Changes in smoking during a community-based cardiovascular disease intervention programme - The Coronary Risk Factor Study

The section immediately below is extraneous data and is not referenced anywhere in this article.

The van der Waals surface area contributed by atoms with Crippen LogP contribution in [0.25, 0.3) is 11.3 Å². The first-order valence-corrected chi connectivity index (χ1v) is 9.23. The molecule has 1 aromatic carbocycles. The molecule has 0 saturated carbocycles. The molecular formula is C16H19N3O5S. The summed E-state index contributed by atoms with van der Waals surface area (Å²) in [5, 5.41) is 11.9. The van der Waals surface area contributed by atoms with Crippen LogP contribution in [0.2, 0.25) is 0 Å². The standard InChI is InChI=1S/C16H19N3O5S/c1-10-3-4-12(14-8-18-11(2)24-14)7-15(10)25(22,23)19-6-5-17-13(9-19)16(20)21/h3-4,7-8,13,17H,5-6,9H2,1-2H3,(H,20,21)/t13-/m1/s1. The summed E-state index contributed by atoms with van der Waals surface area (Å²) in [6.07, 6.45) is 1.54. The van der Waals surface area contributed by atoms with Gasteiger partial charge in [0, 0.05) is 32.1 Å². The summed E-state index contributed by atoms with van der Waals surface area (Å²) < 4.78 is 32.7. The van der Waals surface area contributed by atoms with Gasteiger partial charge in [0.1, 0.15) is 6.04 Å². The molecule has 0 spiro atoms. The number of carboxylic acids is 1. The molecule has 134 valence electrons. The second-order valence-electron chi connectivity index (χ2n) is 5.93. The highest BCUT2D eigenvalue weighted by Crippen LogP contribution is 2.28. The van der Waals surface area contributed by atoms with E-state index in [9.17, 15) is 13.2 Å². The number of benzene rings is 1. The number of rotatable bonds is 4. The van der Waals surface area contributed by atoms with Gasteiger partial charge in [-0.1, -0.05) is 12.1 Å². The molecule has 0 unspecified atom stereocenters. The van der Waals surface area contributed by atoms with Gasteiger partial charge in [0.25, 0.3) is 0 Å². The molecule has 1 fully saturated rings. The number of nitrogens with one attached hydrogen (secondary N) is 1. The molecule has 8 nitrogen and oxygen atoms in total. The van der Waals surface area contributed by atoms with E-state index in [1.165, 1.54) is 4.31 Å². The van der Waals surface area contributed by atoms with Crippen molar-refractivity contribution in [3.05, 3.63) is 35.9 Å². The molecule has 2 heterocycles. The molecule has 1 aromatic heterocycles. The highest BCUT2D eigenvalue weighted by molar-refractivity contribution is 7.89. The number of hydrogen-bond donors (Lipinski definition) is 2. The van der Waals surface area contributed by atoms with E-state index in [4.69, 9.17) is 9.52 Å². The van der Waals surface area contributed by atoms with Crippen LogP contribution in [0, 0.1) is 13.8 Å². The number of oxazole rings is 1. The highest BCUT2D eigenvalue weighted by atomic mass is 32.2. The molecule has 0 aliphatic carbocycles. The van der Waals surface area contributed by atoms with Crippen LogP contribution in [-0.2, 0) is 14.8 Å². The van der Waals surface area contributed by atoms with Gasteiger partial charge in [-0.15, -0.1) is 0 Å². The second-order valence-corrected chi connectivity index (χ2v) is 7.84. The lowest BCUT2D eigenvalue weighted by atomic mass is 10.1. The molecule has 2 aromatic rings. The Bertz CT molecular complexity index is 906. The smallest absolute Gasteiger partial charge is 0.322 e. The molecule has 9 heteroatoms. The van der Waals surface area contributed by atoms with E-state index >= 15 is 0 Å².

A prospective anti-smoking clinical trial was conducted as part of a coronary risk factor Intervention study in three rural South African communities in the south western Cape over a period of 4 years. The aim of the part of the study was to reduce smoklng rates in two of the communities through application of high- and low-intensity intervention. The effect was evaluated by examining the net change in smoking habits, which was defined as the residual change in the intervention areas after allowing for change in the reference area. This paper presents the analyses of the estimated effect of the programme on the cohort aged 15 - 64 years at baseline who participated in the two surveys (4087 subjects). The intervention programme among men in the high-intensity intervention area resulted in a reduction of 8,4% in smoking rates and 13.0% in the amount smoked per day. Among women in this area there was a reduction of 30,6% in smoking rates and 20,5% in amount smoked. Smoking and the amount smoked per day also decreased in the low-intensity intervention area, but less so than in the high-lntensity intervention area. Smoking quit rates were strongly " associated with initial smoking level, with light smokers being significanty more successful quitters than heavy smokers. The study has proved that a community based intervention programme can effectively reduce smoking.